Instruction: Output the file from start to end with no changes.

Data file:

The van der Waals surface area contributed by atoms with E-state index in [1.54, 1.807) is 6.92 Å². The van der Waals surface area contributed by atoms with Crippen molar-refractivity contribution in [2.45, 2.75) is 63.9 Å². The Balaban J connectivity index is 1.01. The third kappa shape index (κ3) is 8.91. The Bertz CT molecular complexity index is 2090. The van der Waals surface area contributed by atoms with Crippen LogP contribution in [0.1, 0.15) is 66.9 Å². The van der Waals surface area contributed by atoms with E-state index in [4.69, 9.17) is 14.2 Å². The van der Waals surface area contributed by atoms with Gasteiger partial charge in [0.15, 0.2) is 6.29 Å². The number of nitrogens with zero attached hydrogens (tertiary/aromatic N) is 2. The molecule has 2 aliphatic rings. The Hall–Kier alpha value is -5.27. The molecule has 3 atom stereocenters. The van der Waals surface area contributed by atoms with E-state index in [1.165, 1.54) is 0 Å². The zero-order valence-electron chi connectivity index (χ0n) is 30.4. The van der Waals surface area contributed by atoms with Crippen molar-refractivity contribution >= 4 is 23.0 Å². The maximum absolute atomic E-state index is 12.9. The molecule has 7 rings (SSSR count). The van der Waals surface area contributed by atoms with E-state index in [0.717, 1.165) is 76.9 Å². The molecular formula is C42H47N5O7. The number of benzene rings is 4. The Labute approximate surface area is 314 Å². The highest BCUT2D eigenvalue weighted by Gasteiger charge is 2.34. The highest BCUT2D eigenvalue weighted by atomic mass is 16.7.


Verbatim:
The van der Waals surface area contributed by atoms with E-state index in [1.54, 1.807) is 6.92 Å². The van der Waals surface area contributed by atoms with Crippen molar-refractivity contribution in [2.45, 2.75) is 63.9 Å². The Balaban J connectivity index is 1.01. The third kappa shape index (κ3) is 8.91. The Bertz CT molecular complexity index is 2090. The van der Waals surface area contributed by atoms with Crippen LogP contribution in [0.1, 0.15) is 66.9 Å². The van der Waals surface area contributed by atoms with E-state index in [4.69, 9.17) is 14.2 Å². The van der Waals surface area contributed by atoms with Gasteiger partial charge in [0.15, 0.2) is 6.29 Å². The number of nitrogens with zero attached hydrogens (tertiary/aromatic N) is 2. The molecule has 2 aliphatic rings. The Hall–Kier alpha value is -5.27. The molecule has 3 atom stereocenters. The van der Waals surface area contributed by atoms with E-state index in [1.165, 1.54) is 0 Å². The zero-order valence-electron chi connectivity index (χ0n) is 30.4. The van der Waals surface area contributed by atoms with Crippen molar-refractivity contribution >= 4 is 23.0 Å². The maximum absolute atomic E-state index is 12.9. The molecule has 7 rings (SSSR count). The van der Waals surface area contributed by atoms with E-state index in [0.717, 1.165) is 76.9 Å². The molecular formula is C42H47N5O7. The number of benzene rings is 4. The Labute approximate surface area is 314 Å². The highest BCUT2D eigenvalue weighted by Gasteiger charge is 2.34. The highest BCUT2D eigenvalue weighted by atomic mass is 16.7.